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Pass on Walker at Your Peril

NBA teams should heed college coaches who underestimated UConn guard

There are few things to be sure about in next week’s NBA draft. Yes, it’s a weak draft and it’s entirely possible there are no stars. But this much is certain:

Kemba Walker will make NBA teams regret not drafting him.

The draft is next Thursday, and while the hype never approaches the NFL draft, it is a much more exciting – and franchise-altering – event. NFL teams comprise 53 players, plus practice squad players, injured players, free agent signings during the year, etc. Unless you are drafting a big-time QB, there isn’t much impact any single player can have.

The NBA draft provides teams an opportunity to add a full fifth of their starting lineup. When LeBron James was drafted in 2003 by the Cavaliers they went from a 17-win team to a 35-win team. These aren’t just outlook-changing picks like in the NFL, they are immediate franchise-changing decisions.

In other words, the draft is very important for NBA teams, more so than any other sport. (Don’t even bother debating the MLB or NHL drafts. Those players take years to develop and are part of much larger teams.)

Draft Kwame Brown, for example, and you’ve just sunk millions into a completely useless player you don’t know what to do with. In fact, throwing out last year’s draft because it is too early to tell, the last decade has had a bust in the top five every year except for 2008. We all know the names – Brown, Nikoloz Tskitishvili, Darko Milicic, Shaun Livingston, Marvin Williams, Adam Morrison, Greg Oden and, sadly, Hasheem Thabeet.

This is a bad draft class. There is no way around it. The only player with any real chance to be a star is Kyrie Irving, and because of injury we haven’t seen enough of him yet. If Irving goes No. 1 – and it looks like he will – there is no reason Walker should any go lower than No. 3. Minnesota has the No. 2 pick and even though Walker is immensely more talented than Ricky Rubio, they probably won’t draft another point guard.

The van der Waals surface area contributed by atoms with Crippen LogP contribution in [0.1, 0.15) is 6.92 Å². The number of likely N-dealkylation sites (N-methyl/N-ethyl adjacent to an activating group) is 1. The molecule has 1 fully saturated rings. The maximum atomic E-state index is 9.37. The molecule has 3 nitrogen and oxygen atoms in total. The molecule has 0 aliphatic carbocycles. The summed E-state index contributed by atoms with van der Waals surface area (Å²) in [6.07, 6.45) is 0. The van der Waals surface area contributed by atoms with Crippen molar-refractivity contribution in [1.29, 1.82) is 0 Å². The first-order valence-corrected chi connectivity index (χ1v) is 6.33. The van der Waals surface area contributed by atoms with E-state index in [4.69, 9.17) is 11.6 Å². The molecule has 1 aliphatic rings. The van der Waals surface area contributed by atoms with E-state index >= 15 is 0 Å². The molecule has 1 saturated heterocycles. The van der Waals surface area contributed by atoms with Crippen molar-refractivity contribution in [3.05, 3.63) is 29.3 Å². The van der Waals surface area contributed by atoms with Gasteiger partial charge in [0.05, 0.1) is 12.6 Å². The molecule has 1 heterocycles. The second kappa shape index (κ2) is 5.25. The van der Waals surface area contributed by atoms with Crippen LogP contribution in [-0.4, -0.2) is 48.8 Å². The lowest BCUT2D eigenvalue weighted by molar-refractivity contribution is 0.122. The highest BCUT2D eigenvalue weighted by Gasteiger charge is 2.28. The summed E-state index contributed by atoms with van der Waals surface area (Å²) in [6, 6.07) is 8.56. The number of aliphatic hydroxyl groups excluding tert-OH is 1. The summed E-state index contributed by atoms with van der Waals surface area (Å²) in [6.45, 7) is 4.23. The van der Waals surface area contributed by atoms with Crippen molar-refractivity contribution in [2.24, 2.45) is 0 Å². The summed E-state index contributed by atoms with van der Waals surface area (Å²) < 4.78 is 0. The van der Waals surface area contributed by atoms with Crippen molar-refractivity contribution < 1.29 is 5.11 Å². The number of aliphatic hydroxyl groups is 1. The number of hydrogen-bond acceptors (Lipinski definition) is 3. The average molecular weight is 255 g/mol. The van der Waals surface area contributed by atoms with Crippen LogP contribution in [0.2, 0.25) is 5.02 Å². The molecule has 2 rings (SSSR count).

Walker is a sure thing. Is he a future star? I would say probably not. But he instantly makes you a better team. I’m not going to lie. I’m writing this column mainly for one reason – Brandon Knight. I understand the former Kentucky point guard is younger, but he’s not better than Walker. And that’s what’s wrong with NBA draft strategies.

If you look at any of the NBA Mock Drafts a few things will stick out to you. First, you’ll say, “Who are these guys?” And second, you’ll say, “Why the heck are they going ahead of a guy who just led his team almost single-handedly to the NCAA National Championship?”

ESPN’s Chad Ford (the Mel Kiper of ESPN’s NBA draft coverage) has Walker ranked as the 8th best player in the draft. The people ahead of him are, in order, Irving, Derrick Williams, Knight, Jan Vesely, Enes Kanter, Jonas Valanciunas and Kawhi Leonard. I’ve already discussed Irving. The other three college players Walker beat last year in college (Knight twice). He outplayed them all and his team outplayed the other team. 

Vesely, Kanter (though he tried to play at Kentucky) and Valanciunas are all international players that we have no idea about. Scouts will tell you they have seen them play enough in Europe and their size or athleticism project well to the NBA. These are the same scouts who liked Yi Jianlian, Milicic, Tskitishvili, etc.

There have been two international players drafted in the top 10 in the past decade that worked out – Pau Gasol and Yao Ming. Nene, Andrea Bargnani and Danilo Gallinari haven’t been busts, but were drafted way too high. And you’re going to tell me that this draft is going to have three international players go in the top 7?

I haven’t seen enough of them to tell you whether it will happen. And that’s exactly my point.

Kemba Walker has played three years against the best young players in the country. He has never done one thing wrong. He has consistently improved his game. And he was the most clutch player in college last season. So you’re not going to draft him because he’s 6-foot-1?  That is literally the only reason scouts will give you.

Here’s a thought: Ask college coaches how underestimating Walker last season worked out for them.

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